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Tuesday, April 18, 2017

The heart of THE GAMBLER with Dramaturg Kasey Phillips

Second year graduate student Kasey Phillips, who you may recognize from this seasons LAGAN and ELECTRA, is stepping behind the scenes as Dramaturg for our workshop production of THE GAMBLER. She took some time out of her busy schedule to give us an inside glimpse into the "quick and dirty" world of Owen McCafferty's play:
Dramaturg Kasey Phillips

As a dramaturg and writer, it would be an understatement to say that I am lucky to be working alongside internationally recognized playwright and Villanova’s Heimbold Chair, Owen McCafferty. It is the first year that the Villanova Theatre Department has added a workshop production to its main stage season, and to have the opportunity to help lead The Gambler to the stage for the first time is an experience I’ll never forget.

When dramaturging a show, it’s not often you have primary source material so readily available in the process of sifting through a play. With Owen in the room, the actors, assistant director Sarah Kelly, director David Bradley and I never have to wait for the answers to our burning questions about the play. It’s a really incredible energy swarming the theater. David can turn to me to uncover the logistics of status of the 19th century Russian aristocracy (one of the many layers of Dostoevsky’s novella The Gambler, from which McCafferty’s play is based), or he can turn directly to Owen and ask where the heat of each scene is hidden. It’s such a wonderful chemistry to have the romance of the history and the immediacy of the story at hand at our every beck and call.

David Bradley and I throw around the phrase, “quick and dirty” dramaturgy, which I think is such a fun, practical and brilliant summation of what this process from my end has been like, and what I imagine will continue to be.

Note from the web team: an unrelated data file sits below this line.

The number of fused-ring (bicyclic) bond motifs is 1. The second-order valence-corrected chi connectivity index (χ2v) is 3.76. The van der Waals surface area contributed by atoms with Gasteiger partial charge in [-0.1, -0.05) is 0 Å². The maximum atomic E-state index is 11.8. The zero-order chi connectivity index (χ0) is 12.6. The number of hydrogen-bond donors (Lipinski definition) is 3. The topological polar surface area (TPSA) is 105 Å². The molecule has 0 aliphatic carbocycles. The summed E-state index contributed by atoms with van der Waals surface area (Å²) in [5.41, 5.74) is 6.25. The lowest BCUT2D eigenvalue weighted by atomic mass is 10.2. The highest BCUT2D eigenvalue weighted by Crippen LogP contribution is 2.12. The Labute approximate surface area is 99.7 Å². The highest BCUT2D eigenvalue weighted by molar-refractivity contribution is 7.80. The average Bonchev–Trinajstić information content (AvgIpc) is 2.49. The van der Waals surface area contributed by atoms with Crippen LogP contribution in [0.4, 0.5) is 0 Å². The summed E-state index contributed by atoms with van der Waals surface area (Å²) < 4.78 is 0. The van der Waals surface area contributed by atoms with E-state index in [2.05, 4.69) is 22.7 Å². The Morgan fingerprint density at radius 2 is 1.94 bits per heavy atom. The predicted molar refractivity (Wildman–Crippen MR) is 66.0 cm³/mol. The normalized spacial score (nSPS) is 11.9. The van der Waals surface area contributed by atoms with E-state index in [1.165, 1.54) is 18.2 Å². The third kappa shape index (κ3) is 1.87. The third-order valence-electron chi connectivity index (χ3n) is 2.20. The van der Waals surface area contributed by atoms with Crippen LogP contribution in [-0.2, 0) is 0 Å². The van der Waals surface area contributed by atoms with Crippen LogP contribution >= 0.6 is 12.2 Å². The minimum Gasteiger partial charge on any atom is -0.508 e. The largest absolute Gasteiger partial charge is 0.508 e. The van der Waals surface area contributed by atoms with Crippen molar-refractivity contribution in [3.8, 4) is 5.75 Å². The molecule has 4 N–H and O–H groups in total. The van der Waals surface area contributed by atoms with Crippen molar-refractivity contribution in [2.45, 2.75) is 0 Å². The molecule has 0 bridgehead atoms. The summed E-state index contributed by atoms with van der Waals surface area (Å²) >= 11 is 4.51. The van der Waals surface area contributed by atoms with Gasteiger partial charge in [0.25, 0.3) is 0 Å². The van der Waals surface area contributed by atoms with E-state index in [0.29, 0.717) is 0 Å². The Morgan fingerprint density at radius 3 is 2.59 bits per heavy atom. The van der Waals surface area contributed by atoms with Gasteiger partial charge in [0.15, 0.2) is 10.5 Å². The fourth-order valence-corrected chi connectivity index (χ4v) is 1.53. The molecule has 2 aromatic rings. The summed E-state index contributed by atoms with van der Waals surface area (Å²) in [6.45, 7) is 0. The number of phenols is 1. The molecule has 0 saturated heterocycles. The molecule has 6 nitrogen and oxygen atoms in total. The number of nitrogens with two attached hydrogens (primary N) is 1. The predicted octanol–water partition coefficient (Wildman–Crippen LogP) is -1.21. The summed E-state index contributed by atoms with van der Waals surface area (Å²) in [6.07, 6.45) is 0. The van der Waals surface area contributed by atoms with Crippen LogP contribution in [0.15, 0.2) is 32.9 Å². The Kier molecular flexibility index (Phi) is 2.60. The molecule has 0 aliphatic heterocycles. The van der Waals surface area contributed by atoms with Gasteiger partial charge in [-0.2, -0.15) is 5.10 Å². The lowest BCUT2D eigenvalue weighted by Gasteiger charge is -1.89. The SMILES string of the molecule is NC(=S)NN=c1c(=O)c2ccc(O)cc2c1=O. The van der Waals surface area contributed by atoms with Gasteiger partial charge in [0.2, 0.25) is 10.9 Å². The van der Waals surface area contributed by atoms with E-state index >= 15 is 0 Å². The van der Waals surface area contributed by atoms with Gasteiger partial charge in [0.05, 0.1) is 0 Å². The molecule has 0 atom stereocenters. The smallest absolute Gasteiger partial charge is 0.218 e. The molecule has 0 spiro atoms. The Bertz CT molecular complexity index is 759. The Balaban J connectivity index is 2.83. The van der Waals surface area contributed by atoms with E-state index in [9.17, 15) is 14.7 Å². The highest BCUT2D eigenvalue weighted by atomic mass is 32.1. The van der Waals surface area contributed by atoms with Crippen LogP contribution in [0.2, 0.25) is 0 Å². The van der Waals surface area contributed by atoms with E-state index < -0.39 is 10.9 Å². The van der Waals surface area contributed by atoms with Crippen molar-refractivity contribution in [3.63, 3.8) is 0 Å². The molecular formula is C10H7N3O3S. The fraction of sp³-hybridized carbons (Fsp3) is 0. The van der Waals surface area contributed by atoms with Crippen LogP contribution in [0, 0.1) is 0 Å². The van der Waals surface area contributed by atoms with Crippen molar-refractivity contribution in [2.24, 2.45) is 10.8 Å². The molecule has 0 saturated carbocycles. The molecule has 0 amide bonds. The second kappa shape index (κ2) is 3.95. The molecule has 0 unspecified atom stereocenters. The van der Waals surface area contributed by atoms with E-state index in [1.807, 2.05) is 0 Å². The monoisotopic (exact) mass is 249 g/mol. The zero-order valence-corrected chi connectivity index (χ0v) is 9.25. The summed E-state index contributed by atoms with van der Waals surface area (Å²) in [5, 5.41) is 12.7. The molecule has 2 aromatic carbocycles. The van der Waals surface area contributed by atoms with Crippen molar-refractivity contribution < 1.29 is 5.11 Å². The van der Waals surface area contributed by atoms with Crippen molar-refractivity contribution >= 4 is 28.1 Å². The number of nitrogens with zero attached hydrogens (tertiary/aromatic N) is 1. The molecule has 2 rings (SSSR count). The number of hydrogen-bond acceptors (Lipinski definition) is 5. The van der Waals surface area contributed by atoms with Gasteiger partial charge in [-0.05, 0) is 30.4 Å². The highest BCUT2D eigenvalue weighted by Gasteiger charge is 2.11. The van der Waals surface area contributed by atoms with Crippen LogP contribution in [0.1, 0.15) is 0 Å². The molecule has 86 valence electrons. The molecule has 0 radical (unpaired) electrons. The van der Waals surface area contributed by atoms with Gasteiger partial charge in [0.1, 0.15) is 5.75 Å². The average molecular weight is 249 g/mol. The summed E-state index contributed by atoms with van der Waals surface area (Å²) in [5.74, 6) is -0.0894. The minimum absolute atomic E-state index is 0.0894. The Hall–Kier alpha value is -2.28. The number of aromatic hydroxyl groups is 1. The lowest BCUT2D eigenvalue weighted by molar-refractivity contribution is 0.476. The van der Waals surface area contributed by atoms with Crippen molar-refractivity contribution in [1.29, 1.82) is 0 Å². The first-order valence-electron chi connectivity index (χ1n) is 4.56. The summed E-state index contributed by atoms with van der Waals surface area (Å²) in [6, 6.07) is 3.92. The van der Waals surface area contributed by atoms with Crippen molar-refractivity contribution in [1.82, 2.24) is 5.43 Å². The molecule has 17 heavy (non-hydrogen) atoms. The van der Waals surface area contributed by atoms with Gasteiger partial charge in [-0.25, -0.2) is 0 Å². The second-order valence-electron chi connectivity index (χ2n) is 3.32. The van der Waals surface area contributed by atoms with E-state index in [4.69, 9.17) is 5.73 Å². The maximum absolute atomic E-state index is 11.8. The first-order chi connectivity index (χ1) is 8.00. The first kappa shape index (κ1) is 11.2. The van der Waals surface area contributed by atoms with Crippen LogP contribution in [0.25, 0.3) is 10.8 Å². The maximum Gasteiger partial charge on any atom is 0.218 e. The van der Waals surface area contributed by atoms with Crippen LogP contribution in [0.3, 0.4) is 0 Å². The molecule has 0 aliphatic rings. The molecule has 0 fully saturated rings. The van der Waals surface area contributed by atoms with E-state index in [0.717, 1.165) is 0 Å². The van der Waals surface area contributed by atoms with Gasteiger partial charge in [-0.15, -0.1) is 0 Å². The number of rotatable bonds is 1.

Unlike the other four main stage productions this season, The Gambler has a shortened rehearsal time, which quickens the momentum of production—both externally and internally. Where it could be very tempting to get lost in the rabbit holes of research areas in this play—for example, the psychosis surrounding gambling, addiction and into the extended history of Russian, German, and French aristocracy—David challenges me to look for the tangible data. In theatre terms, I look for the “playable” research—bits of information that could fall into these categories, but instead of the actors spending precious time reading in depth research – I try to give them research they can put immediately into their bodies and onto the stage.

The stakes are high, both for the characters in the play, and for us as a team building the world around them. In a way the quick process makes sense. After all, we are in Roulettenburg, an imagined casino town where people play for keeps, bet it all to win, and lose it all for a chance. A “quick and dirty” process is logical. The rehearsals themselves give resonance to the spinning wheel McCafferty has created, and the true nature of these characters as each begs the question—what would you gamble for a chance at love? 

Owen McCafferty's copy of
Before our first read through, Owen handed me the copy of Dostoevsky’s novella he used to write his adaptation. I carry it to each and every rehearsal, and even if I don’t pull it out, it’s a helpful behind the scenes companion to the piece. In the margins, Owen has scribbled notes of his own as to what he thinks are the most important moments of the novel to bring to life onstage. In our many conversations, Owen reiterates that no matter how this story is placed in history, at the end of the day, at its heart, The Gambler is a modern story of how human beings interact with one another. In his copy of the novella, Owen underlines a piece of speech spoken by one of the lead characters, Alexei Ivanovich: “…as for gains and winnings—people everywhere, not only at the roulette table, do nothing but gain or win something from each other.”

It is here we find the heart and soul of not only 19th century Russian national character, but of this new play, and most importantly, ourselves. It is my hope that Owen’s blend of brilliant story telling and our team’s artistic vision keeps the audiences' minds spinning—wanting to take a chance and invest in these characters just like I have done.

THE GAMBLER runs at Villanova Theatre from April 26-30 at Vasey Hall. Tickets are FREE, but pre-reservation is suggested. For more information or to book your free ticket visit or call the Box Office at 610-519-7474.

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